Friday, February 4, 2011

Theological Noncognitivism

A small but slowly-growing contingent of New Atheists (and even agnostics) are propogating the view called "theological noncognitivism." Briefly, it is a view that states, essentially, nothing is meant by the proposition "God exists." Precisely, they claim the term "God" doesn't point to any intended referent. This type of term is called "vacuous." Since one cannot explain or assign meaning to a God, they see no need to debate anything concerning a so-called God's existence. When one says "God exists," the theological noncognitivist will ask "what do you mean by 'God'?" Typically, a response is given indicating God is the creator of the universe, or the most Supreme Being, etc. At that point, the one who endorses this thinking will press for further details. At some point, it will be argued that "God" doesn't really mean anything, either because of incoherence or because of a lack of information supplied or meant by the term.

This obviously is a problem, for if the term "God" is truly meaningless, then no God exists, certainly not any that have been proffered. However, it is my contention that theological noncognitivism makes at least one of two fundamental errors. First, we must restate what the noncognitivist believes with respect to the term "God." It is vacuous. Second, we must reiterate why they think so. A term is meaningless if it is logically incoherent, or if it cannot be understood.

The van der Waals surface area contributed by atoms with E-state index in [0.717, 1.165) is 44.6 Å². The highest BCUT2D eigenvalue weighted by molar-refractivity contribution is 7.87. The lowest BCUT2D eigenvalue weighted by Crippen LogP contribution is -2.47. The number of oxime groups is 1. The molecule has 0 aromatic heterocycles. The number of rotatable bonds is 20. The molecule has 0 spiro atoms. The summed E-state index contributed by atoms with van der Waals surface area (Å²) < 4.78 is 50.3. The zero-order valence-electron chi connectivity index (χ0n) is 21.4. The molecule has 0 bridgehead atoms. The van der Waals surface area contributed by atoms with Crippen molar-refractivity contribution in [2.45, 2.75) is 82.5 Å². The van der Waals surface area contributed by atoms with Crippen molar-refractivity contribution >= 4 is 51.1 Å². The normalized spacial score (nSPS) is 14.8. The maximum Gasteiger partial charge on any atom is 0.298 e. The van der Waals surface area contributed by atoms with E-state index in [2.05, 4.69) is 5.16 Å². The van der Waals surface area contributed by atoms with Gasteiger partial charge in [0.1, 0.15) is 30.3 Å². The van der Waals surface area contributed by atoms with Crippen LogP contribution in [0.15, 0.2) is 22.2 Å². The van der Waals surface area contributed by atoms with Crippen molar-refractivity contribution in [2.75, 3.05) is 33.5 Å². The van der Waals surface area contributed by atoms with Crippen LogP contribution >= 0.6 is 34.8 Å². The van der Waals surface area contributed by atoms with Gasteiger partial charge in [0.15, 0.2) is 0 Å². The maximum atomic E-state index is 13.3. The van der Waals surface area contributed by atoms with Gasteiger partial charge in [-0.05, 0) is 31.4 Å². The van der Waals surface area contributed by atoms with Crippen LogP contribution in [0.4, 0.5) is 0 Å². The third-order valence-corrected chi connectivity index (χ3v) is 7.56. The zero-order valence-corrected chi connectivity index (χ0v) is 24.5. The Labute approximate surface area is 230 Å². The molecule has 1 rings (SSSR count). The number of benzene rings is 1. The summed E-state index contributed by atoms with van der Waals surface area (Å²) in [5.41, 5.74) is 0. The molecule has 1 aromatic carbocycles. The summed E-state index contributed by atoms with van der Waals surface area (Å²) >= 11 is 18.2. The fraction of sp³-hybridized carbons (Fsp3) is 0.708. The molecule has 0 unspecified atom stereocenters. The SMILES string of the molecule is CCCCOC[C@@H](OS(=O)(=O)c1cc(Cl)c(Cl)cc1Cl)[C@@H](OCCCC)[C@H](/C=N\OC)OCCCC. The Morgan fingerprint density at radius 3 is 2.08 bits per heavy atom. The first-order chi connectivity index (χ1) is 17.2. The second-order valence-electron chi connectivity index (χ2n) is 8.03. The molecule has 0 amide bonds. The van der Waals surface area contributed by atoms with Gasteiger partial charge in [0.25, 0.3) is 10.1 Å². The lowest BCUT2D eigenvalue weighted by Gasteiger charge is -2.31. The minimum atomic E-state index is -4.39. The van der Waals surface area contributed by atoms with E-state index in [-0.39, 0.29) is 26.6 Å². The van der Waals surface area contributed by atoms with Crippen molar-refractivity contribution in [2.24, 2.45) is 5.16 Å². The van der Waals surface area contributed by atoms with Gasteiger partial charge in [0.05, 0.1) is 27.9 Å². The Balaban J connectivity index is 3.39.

Next, we must agree upon a couple of quick points:
  1. One need not be able to explain everything about a concept or term in order to know something about (and hence, mean something by) that concept or term.
  2. "Logical incoherence" and "meaninglessness" are not identical.

(1) and (2) need some defense, which we will provide. (1) is demonstrated by anything about which one does not have complete knowledge. I know comparably little about space and how shuttles work, yet I know that it is the engines and propulsion systems that move the shuttle and propel it out of the atmosphere. See the relevant terms? "Shuttles," "engines," "systems," "movement," and "atmosphere" are all non-vacuous terms ontologically and epistemologically for me, though I could only explain so much about each term. No one would think I mean nothing fundamentally by these terms. Yet then this suggests that one then does mean something by the term which he expresses according to his knowledge.

The far more important and germane point is (2), however. More theological noncognitivists will respond to a definition of God by pointing out supposed logical inconsistencies (e.g., "how can a loving God allow sin?") than take the former route. On this basis, they assert the term "God" is really vacuous, so that no claim to such a God (like the Christian one) can have any validity. A logical incoherence involves a proposition or claim that is necessarily false; it is a claim which is impossible to be true. Think about "round squares," or "married bachelors," or "2+2=17." But meaninglessness is a concept or proposition by which one intends nothing at all; such a term does not pick out any conceptual referent nor is it infused with any intended meaning by the proposition's proponent.

However, think of the phrase "married bachelor." It is precisely because we understand the meaning behind the two terms that we know the concept is self-contradictory and hence logically incoherent! So, this demonstrates that logical incoherence does not necessarily entail meaninglessness. Thus, even if the noncognitivist rejects the term "God" based on logical incoherence, he cannot thus claim the term is vacuous.